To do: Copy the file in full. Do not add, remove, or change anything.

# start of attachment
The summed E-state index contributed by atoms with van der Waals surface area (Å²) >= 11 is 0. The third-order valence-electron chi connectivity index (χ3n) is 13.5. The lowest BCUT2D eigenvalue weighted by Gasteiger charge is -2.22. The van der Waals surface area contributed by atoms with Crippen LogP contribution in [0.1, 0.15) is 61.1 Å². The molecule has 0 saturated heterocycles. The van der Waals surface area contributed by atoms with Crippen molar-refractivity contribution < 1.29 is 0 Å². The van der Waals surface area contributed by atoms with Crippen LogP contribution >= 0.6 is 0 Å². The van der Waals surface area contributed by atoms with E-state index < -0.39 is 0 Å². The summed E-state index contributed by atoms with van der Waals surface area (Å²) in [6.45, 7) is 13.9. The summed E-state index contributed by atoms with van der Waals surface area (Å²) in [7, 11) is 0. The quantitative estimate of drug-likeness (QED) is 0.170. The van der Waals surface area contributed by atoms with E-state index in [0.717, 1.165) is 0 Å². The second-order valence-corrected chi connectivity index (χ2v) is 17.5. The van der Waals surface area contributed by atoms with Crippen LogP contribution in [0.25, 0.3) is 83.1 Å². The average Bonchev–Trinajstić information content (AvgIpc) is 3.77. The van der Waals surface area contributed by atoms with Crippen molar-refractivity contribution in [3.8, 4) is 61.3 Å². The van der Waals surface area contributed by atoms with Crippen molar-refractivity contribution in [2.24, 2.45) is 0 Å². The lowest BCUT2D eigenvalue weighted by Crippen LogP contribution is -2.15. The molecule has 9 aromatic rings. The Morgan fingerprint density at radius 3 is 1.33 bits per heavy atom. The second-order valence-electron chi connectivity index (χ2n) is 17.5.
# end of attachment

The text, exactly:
The summed E-state index contributed by atoms with van der Waals surface area (Å²) >= 11 is 0. The third-order valence-electron chi connectivity index (χ3n) is 13.5. The lowest BCUT2D eigenvalue weighted by Gasteiger charge is -2.22. The van der Waals surface area contributed by atoms with Crippen LogP contribution in [0.1, 0.15) is 61.1 Å². The molecule has 0 saturated heterocycles. The van der Waals surface area contributed by atoms with Crippen molar-refractivity contribution < 1.29 is 0 Å². The van der Waals surface area contributed by atoms with Crippen LogP contribution >= 0.6 is 0 Å². The van der Waals surface area contributed by atoms with E-state index < -0.39 is 0 Å². The summed E-state index contributed by atoms with van der Waals surface area (Å²) in [6.45, 7) is 13.9. The summed E-state index contributed by atoms with van der Waals surface area (Å²) in [7, 11) is 0. The quantitative estimate of drug-likeness (QED) is 0.170. The van der Waals surface area contributed by atoms with E-state index in [0.717, 1.165) is 0 Å². The second-order valence-corrected chi connectivity index (χ2v) is 17.5. The van der Waals surface area contributed by atoms with Crippen LogP contribution in [0.25, 0.3) is 83.1 Å². The average Bonchev–Trinajstić information content (AvgIpc) is 3.77. The van der Waals surface area contributed by atoms with Crippen molar-refractivity contribution in [3.8, 4) is 61.3 Å². The van der Waals surface area contributed by atoms with Crippen molar-refractivity contribution in [2.24, 2.45) is 0 Å². The lowest BCUT2D eigenvalue weighted by Crippen LogP contribution is -2.15. The molecule has 9 aromatic rings. The Morgan fingerprint density at radius 3 is 1.33 bits per heavy atom. The second-order valence-electron chi connectivity index (χ2n) is 17.5.